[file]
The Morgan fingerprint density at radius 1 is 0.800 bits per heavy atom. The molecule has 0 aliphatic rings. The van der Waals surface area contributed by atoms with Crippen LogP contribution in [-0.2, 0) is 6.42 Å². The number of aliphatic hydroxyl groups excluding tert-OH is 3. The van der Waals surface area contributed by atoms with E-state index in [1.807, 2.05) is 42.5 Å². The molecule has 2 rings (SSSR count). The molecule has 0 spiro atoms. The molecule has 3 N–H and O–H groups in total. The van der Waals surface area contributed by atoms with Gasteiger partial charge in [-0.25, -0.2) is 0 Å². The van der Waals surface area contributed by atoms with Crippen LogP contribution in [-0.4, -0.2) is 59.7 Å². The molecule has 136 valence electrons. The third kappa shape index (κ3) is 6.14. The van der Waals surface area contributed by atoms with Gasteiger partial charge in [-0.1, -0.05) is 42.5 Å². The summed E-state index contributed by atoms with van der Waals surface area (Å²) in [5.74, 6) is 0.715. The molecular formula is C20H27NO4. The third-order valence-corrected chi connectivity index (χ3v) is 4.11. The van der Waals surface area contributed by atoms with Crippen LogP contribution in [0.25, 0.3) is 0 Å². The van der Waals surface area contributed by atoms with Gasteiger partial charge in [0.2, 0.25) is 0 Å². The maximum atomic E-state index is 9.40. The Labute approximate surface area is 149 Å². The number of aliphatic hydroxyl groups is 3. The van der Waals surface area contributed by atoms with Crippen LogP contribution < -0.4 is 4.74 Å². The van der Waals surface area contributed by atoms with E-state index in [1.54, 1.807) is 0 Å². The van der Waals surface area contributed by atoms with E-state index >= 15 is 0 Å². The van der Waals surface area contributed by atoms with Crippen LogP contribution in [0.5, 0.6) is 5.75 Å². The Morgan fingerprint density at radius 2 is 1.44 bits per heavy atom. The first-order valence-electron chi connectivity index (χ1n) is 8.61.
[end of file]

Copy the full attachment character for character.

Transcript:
The Morgan fingerprint density at radius 1 is 0.800 bits per heavy atom. The molecule has 0 aliphatic rings. The van der Waals surface area contributed by atoms with Crippen LogP contribution in [-0.2, 0) is 6.42 Å². The number of aliphatic hydroxyl groups excluding tert-OH is 3. The van der Waals surface area contributed by atoms with E-state index in [1.807, 2.05) is 42.5 Å². The molecule has 2 rings (SSSR count). The molecule has 0 spiro atoms. The molecule has 3 N–H and O–H groups in total. The van der Waals surface area contributed by atoms with Gasteiger partial charge in [-0.25, -0.2) is 0 Å². The van der Waals surface area contributed by atoms with Crippen LogP contribution in [-0.4, -0.2) is 59.7 Å². The molecule has 136 valence electrons. The third kappa shape index (κ3) is 6.14. The van der Waals surface area contributed by atoms with Gasteiger partial charge in [-0.1, -0.05) is 42.5 Å². The summed E-state index contributed by atoms with van der Waals surface area (Å²) in [5.74, 6) is 0.715. The molecular formula is C20H27NO4. The third-order valence-corrected chi connectivity index (χ3v) is 4.11. The van der Waals surface area contributed by atoms with Crippen LogP contribution in [0.25, 0.3) is 0 Å². The van der Waals surface area contributed by atoms with Gasteiger partial charge in [0.2, 0.25) is 0 Å². The maximum atomic E-state index is 9.40. The Labute approximate surface area is 149 Å². The number of aliphatic hydroxyl groups is 3. The van der Waals surface area contributed by atoms with Crippen LogP contribution < -0.4 is 4.74 Å². The van der Waals surface area contributed by atoms with E-state index in [1.54, 1.807) is 0 Å². The van der Waals surface area contributed by atoms with E-state index >= 15 is 0 Å². The van der Waals surface area contributed by atoms with Crippen LogP contribution in [0.5, 0.6) is 5.75 Å². The Morgan fingerprint density at radius 2 is 1.44 bits per heavy atom. The first-order valence-electron chi connectivity index (χ1n) is 8.61.